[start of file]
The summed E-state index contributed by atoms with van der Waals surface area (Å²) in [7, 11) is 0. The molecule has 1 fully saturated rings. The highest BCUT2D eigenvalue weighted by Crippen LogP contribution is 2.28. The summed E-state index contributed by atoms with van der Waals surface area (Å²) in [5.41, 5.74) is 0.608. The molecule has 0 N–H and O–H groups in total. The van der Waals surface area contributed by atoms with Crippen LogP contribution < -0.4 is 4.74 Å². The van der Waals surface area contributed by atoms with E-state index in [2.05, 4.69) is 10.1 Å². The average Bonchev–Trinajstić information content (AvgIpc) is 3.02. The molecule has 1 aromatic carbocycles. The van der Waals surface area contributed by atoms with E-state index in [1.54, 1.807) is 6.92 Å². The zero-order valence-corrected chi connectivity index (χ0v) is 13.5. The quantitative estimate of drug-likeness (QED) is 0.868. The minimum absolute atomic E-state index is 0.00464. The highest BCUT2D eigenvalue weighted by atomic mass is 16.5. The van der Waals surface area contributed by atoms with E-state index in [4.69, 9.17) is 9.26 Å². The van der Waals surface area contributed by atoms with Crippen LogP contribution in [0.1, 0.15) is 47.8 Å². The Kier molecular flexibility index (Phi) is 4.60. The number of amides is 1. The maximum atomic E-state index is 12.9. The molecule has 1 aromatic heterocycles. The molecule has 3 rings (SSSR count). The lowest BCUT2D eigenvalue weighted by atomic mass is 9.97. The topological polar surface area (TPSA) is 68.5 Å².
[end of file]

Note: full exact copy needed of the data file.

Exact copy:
The summed E-state index contributed by atoms with van der Waals surface area (Å²) in [7, 11) is 0. The molecule has 1 fully saturated rings. The highest BCUT2D eigenvalue weighted by Crippen LogP contribution is 2.28. The summed E-state index contributed by atoms with van der Waals surface area (Å²) in [5.41, 5.74) is 0.608. The molecule has 0 N–H and O–H groups in total. The van der Waals surface area contributed by atoms with Crippen LogP contribution < -0.4 is 4.74 Å². The van der Waals surface area contributed by atoms with E-state index in [2.05, 4.69) is 10.1 Å². The average Bonchev–Trinajstić information content (AvgIpc) is 3.02. The molecule has 1 aromatic carbocycles. The van der Waals surface area contributed by atoms with E-state index in [1.54, 1.807) is 6.92 Å². The zero-order valence-corrected chi connectivity index (χ0v) is 13.5. The quantitative estimate of drug-likeness (QED) is 0.868. The minimum absolute atomic E-state index is 0.00464. The highest BCUT2D eigenvalue weighted by atomic mass is 16.5. The van der Waals surface area contributed by atoms with E-state index in [4.69, 9.17) is 9.26 Å². The van der Waals surface area contributed by atoms with Crippen LogP contribution in [0.1, 0.15) is 47.8 Å². The Kier molecular flexibility index (Phi) is 4.60. The number of amides is 1. The maximum atomic E-state index is 12.9. The molecule has 1 aromatic heterocycles. The molecule has 3 rings (SSSR count). The lowest BCUT2D eigenvalue weighted by atomic mass is 9.97. The topological polar surface area (TPSA) is 68.5 Å².